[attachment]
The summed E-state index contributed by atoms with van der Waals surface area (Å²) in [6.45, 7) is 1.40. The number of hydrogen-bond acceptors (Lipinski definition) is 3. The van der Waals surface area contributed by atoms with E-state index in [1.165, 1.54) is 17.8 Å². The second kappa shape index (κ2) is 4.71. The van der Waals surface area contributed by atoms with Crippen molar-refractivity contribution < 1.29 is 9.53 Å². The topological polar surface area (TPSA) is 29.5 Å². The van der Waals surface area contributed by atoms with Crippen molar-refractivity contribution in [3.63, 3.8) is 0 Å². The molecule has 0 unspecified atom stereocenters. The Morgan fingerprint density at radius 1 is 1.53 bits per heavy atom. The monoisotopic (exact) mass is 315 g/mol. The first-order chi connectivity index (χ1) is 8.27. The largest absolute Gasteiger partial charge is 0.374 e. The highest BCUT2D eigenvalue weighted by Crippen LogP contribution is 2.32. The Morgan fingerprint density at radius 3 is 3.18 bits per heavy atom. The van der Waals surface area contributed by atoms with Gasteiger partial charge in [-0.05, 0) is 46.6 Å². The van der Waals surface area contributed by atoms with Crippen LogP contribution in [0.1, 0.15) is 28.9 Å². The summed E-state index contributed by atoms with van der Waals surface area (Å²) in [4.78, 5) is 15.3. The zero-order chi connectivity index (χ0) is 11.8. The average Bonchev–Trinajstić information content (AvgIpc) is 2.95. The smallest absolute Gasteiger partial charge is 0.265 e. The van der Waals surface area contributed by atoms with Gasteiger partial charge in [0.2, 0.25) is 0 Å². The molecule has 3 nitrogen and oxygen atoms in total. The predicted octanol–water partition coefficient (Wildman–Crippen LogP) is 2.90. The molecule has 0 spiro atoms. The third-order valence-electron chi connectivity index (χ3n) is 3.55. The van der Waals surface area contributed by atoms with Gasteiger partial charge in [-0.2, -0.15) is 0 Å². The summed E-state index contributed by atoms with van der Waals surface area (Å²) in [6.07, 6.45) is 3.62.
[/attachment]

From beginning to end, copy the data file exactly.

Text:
The summed E-state index contributed by atoms with van der Waals surface area (Å²) in [6.45, 7) is 1.40. The number of hydrogen-bond acceptors (Lipinski definition) is 3. The van der Waals surface area contributed by atoms with E-state index in [1.165, 1.54) is 17.8 Å². The second kappa shape index (κ2) is 4.71. The van der Waals surface area contributed by atoms with Crippen molar-refractivity contribution < 1.29 is 9.53 Å². The topological polar surface area (TPSA) is 29.5 Å². The van der Waals surface area contributed by atoms with Crippen molar-refractivity contribution in [3.63, 3.8) is 0 Å². The molecule has 0 unspecified atom stereocenters. The Morgan fingerprint density at radius 1 is 1.53 bits per heavy atom. The monoisotopic (exact) mass is 315 g/mol. The first-order chi connectivity index (χ1) is 8.27. The largest absolute Gasteiger partial charge is 0.374 e. The highest BCUT2D eigenvalue weighted by Crippen LogP contribution is 2.32. The Morgan fingerprint density at radius 3 is 3.18 bits per heavy atom. The van der Waals surface area contributed by atoms with Gasteiger partial charge in [-0.05, 0) is 46.6 Å². The van der Waals surface area contributed by atoms with Crippen LogP contribution in [0.1, 0.15) is 28.9 Å². The summed E-state index contributed by atoms with van der Waals surface area (Å²) in [4.78, 5) is 15.3. The zero-order chi connectivity index (χ0) is 11.8. The average Bonchev–Trinajstić information content (AvgIpc) is 2.95. The smallest absolute Gasteiger partial charge is 0.265 e. The van der Waals surface area contributed by atoms with Gasteiger partial charge in [0.2, 0.25) is 0 Å². The molecule has 3 nitrogen and oxygen atoms in total. The predicted octanol–water partition coefficient (Wildman–Crippen LogP) is 2.90. The molecule has 0 spiro atoms. The third-order valence-electron chi connectivity index (χ3n) is 3.55. The van der Waals surface area contributed by atoms with Gasteiger partial charge in [-0.2, -0.15) is 0 Å². The summed E-state index contributed by atoms with van der Waals surface area (Å²) in [6.07, 6.45) is 3.62.